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Big Ideas

Philippe Malouin: The Urgent Designer

Computers be damned. Break-out industrial designer Philippe Malouin speaks on his love model-making and relentless, real-world experimentation.

French-Canadian Philippe Malouin may have just graduated from Design Academy Eindhoven in the The Netherlands, but if there’s one industrial design principle he understands implicitly, it’s that of thoughtfulness. Armed with this as well as internships where he studied under the careful tutelage of Tom Dixon and collaborated with Hermes, this industrial designer has only just started to show his true colors.

Malouin believes that the fastest way to making ideas happen is the Nike approach: just do it. “A good way to get an idea off the ground is to try it. As simplistic as it sounds, many people don’t bother to explore and experiment as much as they should; too much time is spent on the computer, model-making is a great problem solver. Experimentation combined with lots of research can produce amazing achievements. I always try to approach design from alternative methods of production, as to create new ideas. The project that best symbolizes this is my Grace table. It is the result of lots of experimentation and frustrations, it took a long time before I got what I was looking for but the end product was better than I could have imagined.”Malouin’s organization techniques are based on that same urgency, and place importance on an entire project, where both technicalities and enjoyment share equal weight. “I believe that the best way to stay organized is to start working on the first conceivable aspect of any project as soon as they occur, even if that particular aspect isn’t the most fun to start working on. I think the bits of work that are the least fun to work on should always be thoroughly finished and out of the way before you start working on the creative side of things. In other words, research before design.”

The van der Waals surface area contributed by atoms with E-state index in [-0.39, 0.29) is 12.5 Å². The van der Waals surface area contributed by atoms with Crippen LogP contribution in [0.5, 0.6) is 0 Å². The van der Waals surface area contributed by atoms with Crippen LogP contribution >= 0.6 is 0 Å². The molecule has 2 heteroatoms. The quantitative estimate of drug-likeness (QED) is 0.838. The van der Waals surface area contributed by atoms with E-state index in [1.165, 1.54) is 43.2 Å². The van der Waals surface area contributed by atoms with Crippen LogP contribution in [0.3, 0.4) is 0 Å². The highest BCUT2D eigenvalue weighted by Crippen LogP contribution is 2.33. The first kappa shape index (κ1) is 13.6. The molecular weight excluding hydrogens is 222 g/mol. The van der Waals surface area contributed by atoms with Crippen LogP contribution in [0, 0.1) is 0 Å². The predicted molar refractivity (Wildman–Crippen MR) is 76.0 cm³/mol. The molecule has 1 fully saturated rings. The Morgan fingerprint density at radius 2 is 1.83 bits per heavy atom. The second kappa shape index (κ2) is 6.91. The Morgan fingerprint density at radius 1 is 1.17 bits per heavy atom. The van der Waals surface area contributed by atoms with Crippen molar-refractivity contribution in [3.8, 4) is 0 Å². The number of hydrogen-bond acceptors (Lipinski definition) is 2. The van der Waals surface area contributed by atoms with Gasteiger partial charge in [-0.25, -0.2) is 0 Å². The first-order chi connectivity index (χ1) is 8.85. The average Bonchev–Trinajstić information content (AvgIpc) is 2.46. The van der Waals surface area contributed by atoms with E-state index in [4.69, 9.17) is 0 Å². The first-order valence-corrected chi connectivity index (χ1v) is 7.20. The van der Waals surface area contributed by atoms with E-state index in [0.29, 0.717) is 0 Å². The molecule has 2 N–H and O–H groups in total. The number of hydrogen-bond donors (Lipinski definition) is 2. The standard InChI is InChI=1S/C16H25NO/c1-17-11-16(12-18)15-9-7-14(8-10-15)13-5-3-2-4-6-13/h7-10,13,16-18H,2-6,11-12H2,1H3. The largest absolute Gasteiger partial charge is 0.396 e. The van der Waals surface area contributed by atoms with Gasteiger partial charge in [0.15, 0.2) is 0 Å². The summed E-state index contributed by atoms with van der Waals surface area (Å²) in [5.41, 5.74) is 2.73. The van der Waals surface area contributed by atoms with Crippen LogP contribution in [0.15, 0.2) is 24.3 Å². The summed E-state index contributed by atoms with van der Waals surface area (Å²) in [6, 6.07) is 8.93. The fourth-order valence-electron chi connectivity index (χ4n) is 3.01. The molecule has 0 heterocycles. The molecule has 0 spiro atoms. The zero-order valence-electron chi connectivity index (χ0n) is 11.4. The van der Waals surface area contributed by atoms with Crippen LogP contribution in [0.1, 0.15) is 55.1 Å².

As simplistic as it sounds, many people don’t bother to explore and experiment as much as they should.

His designs often benefit from the input of others — even those who aren’t necessarily associated with design. Fresh eyes are sometimes able to see hidden possibilities. “Collaboration definitely helps getting a different vision on any given problem or idea. Often, the best brainstorms are with people who aren’t necessarily involved with design, or who are involved with different creative industries. References are always very important and when you speak to someone who possesses a completely different set of references than you do, old ideas can be given a fresh new outlook. As far as sources of inspiration goes, the overlooked is always a great concept generator. The banal and the known can always be reinterpreted and reapplied, concepts utilized in fashion, architecture, science or everyday objects seem to drive my work.”

The simplicity and thoughtfulness that back his designs are also an underlying element in his day-to-day life and motivations. “I don’t know about a mission, but I would like to somehow contribute to giving anyone a different vision of their surroundings. I just want to keep designing exciting objects and places to make a living, live happily with my partner and I’ll be the luckiest man on earth.”

Comments (3)
  • drawattention

    just great! greets from eindhoven 🙂

  • Andrew Bennett Dickson

    I hate to gripe, but I have to call BS! 

    From the look of Philippe’s work, he is some art boy, not an industrial designer.  His work consists inane (and not so handsome) solutions to problems no one has, and all is commissioned via some museum with no clients in sight.

    I love 99%, but respect will fade if you fawn over fad “designers” instead of showcasing talented people delivering meaningful work.  It’s hard to take away anyhting useful from this fellow, instead I prefer your pieces on Christopher Niemann, Yves Behar, or Scott Wilson.

    Otherwise, keep up the good work.

  • Zach Jones

    Sorry not impressed, unpractical. Not though unpractical enough to stand on it’s own as art.

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